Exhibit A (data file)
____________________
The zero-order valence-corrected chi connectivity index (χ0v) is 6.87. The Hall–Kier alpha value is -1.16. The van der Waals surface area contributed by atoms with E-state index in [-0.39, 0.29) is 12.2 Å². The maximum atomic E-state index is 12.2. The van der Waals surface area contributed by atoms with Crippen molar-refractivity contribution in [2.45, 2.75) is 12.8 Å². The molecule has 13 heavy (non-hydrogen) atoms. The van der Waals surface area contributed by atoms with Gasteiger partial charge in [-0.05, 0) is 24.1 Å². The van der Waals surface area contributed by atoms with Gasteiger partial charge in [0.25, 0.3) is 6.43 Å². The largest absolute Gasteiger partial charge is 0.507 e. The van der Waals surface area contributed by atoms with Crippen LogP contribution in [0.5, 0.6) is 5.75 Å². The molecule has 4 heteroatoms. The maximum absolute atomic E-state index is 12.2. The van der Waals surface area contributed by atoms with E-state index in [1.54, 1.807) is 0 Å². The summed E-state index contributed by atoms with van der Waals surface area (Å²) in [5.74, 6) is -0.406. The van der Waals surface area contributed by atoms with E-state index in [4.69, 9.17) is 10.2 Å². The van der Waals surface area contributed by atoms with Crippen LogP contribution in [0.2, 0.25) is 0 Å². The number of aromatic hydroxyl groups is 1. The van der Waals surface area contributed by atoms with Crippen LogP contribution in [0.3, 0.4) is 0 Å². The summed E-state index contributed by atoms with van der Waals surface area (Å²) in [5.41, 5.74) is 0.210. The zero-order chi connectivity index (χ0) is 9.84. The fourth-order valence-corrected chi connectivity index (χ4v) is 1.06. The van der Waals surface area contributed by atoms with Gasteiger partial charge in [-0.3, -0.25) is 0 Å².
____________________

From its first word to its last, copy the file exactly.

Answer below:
The zero-order valence-corrected chi connectivity index (χ0v) is 6.87. The Hall–Kier alpha value is -1.16. The van der Waals surface area contributed by atoms with E-state index in [-0.39, 0.29) is 12.2 Å². The maximum atomic E-state index is 12.2. The van der Waals surface area contributed by atoms with Crippen molar-refractivity contribution in [2.45, 2.75) is 12.8 Å². The molecule has 13 heavy (non-hydrogen) atoms. The van der Waals surface area contributed by atoms with Gasteiger partial charge in [-0.05, 0) is 24.1 Å². The van der Waals surface area contributed by atoms with Gasteiger partial charge in [0.25, 0.3) is 6.43 Å². The largest absolute Gasteiger partial charge is 0.507 e. The van der Waals surface area contributed by atoms with Crippen LogP contribution in [0.5, 0.6) is 5.75 Å². The molecule has 4 heteroatoms. The maximum absolute atomic E-state index is 12.2. The van der Waals surface area contributed by atoms with E-state index in [1.54, 1.807) is 0 Å². The summed E-state index contributed by atoms with van der Waals surface area (Å²) in [5.74, 6) is -0.406. The van der Waals surface area contributed by atoms with E-state index in [4.69, 9.17) is 10.2 Å². The van der Waals surface area contributed by atoms with Crippen LogP contribution in [0.2, 0.25) is 0 Å². The number of aromatic hydroxyl groups is 1. The van der Waals surface area contributed by atoms with Crippen LogP contribution in [0.3, 0.4) is 0 Å². The summed E-state index contributed by atoms with van der Waals surface area (Å²) in [5.41, 5.74) is 0.210. The zero-order chi connectivity index (χ0) is 9.84. The fourth-order valence-corrected chi connectivity index (χ4v) is 1.06. The van der Waals surface area contributed by atoms with Gasteiger partial charge in [-0.3, -0.25) is 0 Å².